Business: Waters' relentless emphasis on innovation continues to pay off, adding to its leading position in the liquid chromatography market and rapidly expanding its presence in the mass spectrometry business. Such technological prowess enables Waters to generate returns on capital well above those of peers, and this performance serves as a foundation of its wide economic moat.
Management: Morningstar gives Waters its highest Stewardship Grade. The company and its long-tenured CEO, Douglas Berthiaume, have an exceptional record of doing right by shareholders. Under Berthiaume, Waters has grown into an industry leader. Morningstar favors companies that align executive-compensation packages with business performance, and Waters is one of these companies. All executive officers, including Berthiaume, received lower bonuses in 2005, following a below-expectations performance by the company. Waters' pay structure is heavily weighted toward long-term incentives such as stock options, in lieu of cash; Morningstar sees this as fostering long-term thinking. Morningstar's only recommendation for Waters would be to split the chairman and CEO duties.
Expeditors International of WA
Sector: Business Services
Business: Expeditors International of Washington is the performance leader among non-asset-based freight-forwarding and third-party logistics providers. Investors seeking exposure to the growing international shipping market will be hard-pressed to find a more profitable firm. Expeditors' record of steady growth, high margins, and high returns on invested capital supports a wide economic moat.
Management: Expeditors' proven management team has delivered steady growth and profitability for years. Several of the company's founders are still in the top ranks. Management wields compensation as a powerful tool, paying a relatively moderate base but offering a clear plan for substantial incentive pay. Management supplies clear financial reports, including publishing written responses to investor questions on a periodic basis. Directors own significant shares, so their interests should be well aligned with minority shareholders'. The firm offers no egregious perks--even the CEO pays for his own parking at headquarters.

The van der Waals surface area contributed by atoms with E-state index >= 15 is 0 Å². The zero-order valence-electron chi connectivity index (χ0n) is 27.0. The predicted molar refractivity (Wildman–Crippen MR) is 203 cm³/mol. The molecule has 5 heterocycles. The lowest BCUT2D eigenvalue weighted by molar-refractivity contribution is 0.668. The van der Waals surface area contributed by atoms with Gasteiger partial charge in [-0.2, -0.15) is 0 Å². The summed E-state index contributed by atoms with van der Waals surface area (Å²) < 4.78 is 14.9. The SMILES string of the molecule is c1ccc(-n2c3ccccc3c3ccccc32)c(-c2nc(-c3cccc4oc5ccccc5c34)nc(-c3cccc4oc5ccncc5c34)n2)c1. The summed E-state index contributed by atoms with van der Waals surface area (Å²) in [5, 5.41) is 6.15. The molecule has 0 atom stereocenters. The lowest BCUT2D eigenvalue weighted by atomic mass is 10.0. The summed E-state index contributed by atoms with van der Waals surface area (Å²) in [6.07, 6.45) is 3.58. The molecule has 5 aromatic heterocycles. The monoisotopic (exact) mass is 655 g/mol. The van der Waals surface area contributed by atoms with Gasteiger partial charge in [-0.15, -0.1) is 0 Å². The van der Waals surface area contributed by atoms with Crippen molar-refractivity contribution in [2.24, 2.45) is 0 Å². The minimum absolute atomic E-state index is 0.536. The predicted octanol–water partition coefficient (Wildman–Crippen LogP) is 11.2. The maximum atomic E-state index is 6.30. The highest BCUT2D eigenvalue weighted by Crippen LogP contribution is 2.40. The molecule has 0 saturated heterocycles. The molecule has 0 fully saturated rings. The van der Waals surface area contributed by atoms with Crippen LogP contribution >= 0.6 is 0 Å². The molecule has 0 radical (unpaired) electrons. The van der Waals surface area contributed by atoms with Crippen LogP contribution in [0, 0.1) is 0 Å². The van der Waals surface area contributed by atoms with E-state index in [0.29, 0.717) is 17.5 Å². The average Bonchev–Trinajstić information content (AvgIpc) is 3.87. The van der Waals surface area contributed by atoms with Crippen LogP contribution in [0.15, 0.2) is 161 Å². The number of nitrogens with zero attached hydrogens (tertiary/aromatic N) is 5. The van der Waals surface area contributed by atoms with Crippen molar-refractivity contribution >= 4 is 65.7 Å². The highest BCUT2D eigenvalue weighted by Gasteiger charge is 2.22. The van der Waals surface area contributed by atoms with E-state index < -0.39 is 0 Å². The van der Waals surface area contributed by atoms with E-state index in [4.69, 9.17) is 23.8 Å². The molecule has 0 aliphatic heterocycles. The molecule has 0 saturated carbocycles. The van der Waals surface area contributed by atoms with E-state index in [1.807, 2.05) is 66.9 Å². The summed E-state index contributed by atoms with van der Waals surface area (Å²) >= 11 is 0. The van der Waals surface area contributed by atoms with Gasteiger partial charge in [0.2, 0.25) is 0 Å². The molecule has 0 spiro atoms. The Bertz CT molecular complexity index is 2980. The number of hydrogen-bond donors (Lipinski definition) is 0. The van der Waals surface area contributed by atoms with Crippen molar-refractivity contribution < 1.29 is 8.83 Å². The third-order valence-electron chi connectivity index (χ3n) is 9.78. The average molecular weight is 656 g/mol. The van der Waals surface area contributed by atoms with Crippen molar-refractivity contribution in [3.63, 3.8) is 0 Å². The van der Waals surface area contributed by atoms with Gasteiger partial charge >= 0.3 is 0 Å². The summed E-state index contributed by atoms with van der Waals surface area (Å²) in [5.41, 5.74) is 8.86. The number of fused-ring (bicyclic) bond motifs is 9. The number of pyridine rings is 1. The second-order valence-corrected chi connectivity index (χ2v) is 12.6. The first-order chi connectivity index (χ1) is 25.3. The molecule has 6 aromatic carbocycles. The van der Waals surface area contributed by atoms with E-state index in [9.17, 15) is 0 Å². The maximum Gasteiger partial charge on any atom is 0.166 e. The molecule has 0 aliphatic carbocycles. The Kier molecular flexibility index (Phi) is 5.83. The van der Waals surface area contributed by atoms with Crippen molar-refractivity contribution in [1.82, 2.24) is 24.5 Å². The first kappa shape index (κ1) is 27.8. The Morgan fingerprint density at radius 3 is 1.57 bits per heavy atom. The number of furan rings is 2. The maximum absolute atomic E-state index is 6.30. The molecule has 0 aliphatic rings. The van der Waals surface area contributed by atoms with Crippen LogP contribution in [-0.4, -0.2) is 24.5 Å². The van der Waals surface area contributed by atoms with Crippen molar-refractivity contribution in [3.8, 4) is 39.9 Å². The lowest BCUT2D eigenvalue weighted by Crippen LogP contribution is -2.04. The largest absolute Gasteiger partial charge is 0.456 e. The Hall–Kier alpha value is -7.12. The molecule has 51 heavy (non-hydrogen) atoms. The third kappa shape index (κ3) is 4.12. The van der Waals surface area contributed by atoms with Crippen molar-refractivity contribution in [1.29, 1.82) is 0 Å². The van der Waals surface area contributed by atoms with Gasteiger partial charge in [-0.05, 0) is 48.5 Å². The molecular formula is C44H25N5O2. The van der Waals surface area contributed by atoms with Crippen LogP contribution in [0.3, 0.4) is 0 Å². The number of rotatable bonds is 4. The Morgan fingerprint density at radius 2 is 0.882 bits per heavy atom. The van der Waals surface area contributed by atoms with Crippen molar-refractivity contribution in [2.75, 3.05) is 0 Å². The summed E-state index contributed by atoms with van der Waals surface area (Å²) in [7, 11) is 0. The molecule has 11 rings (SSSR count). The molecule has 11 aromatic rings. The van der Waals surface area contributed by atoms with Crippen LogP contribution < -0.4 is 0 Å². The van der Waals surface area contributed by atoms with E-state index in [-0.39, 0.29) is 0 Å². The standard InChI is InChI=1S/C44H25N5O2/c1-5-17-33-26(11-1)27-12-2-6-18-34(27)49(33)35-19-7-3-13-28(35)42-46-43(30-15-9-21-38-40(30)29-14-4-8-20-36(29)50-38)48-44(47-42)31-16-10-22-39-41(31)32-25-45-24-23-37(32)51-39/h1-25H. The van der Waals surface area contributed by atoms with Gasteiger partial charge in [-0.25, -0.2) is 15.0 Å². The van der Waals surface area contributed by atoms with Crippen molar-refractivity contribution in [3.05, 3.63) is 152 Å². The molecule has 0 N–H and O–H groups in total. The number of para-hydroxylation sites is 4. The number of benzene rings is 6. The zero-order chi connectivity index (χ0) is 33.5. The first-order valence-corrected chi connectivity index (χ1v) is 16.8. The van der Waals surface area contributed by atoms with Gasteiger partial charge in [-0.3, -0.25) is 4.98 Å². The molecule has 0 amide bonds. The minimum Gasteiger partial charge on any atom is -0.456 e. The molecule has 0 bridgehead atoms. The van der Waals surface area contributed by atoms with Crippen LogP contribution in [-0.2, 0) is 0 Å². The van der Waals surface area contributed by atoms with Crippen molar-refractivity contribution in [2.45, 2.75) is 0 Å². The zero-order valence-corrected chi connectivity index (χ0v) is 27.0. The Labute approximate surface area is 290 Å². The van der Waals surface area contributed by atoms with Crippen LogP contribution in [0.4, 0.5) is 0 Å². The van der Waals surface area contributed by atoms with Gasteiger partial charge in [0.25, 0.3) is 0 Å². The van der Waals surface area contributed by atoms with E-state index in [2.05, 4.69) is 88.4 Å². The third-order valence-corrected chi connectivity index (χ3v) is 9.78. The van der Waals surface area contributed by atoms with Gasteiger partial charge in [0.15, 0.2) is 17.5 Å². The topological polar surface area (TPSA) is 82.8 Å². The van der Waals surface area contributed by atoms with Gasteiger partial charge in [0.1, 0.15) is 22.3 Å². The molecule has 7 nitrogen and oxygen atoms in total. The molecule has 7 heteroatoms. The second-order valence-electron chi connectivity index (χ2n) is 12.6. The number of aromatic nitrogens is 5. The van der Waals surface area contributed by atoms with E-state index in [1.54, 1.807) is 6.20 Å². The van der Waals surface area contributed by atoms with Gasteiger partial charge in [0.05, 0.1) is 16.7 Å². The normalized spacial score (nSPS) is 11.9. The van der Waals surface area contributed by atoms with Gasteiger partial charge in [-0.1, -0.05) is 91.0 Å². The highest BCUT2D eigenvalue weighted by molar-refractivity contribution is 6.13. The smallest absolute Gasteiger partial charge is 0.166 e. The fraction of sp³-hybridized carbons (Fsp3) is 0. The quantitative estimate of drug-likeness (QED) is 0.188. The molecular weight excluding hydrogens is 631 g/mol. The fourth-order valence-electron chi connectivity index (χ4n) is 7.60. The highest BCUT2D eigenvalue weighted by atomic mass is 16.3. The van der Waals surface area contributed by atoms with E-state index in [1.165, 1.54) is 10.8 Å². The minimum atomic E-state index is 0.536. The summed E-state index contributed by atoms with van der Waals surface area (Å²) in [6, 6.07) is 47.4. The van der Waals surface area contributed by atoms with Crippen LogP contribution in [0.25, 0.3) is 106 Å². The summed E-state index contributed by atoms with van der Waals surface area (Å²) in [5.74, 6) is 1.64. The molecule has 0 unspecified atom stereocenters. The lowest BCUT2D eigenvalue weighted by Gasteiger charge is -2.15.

Industry: Medical Equipment
Business: Zimmer is a market leader in reconstructive devices, including top global spots in knee and hip replacements. This leadership is usually quite stable because orthopedic surgeons typically display high levels of brand loyalty. With patient outcomes dependent on the skills developed using a particular manufacturer's devices, surgeons have little incentive to switch once they're comfortable with a supplier's product set.
Management: Morningstar gives Zimmer an A Stewardship Grade. Zimmer separated the chairman and CEO positions after Ray Elliott retired from both spots. CEOs should have to report to a higher authority (namely shareholders) through the board, and it can be difficult for a board to remain objective when the CEO is also the leader of the board. Zimmer named insider David Dvorak as his CEO replacement and John McGoldrick as chairman. We also like that Zimmer removed the supermajority voting provision that has blocked the board's declassification in recent years. Those changes were another step in the right direction, and Morningstar hopes its strategic focus and financial transparency remain positive.
Haywood Kelly, CFA, is vice president of equity research at Morningstar.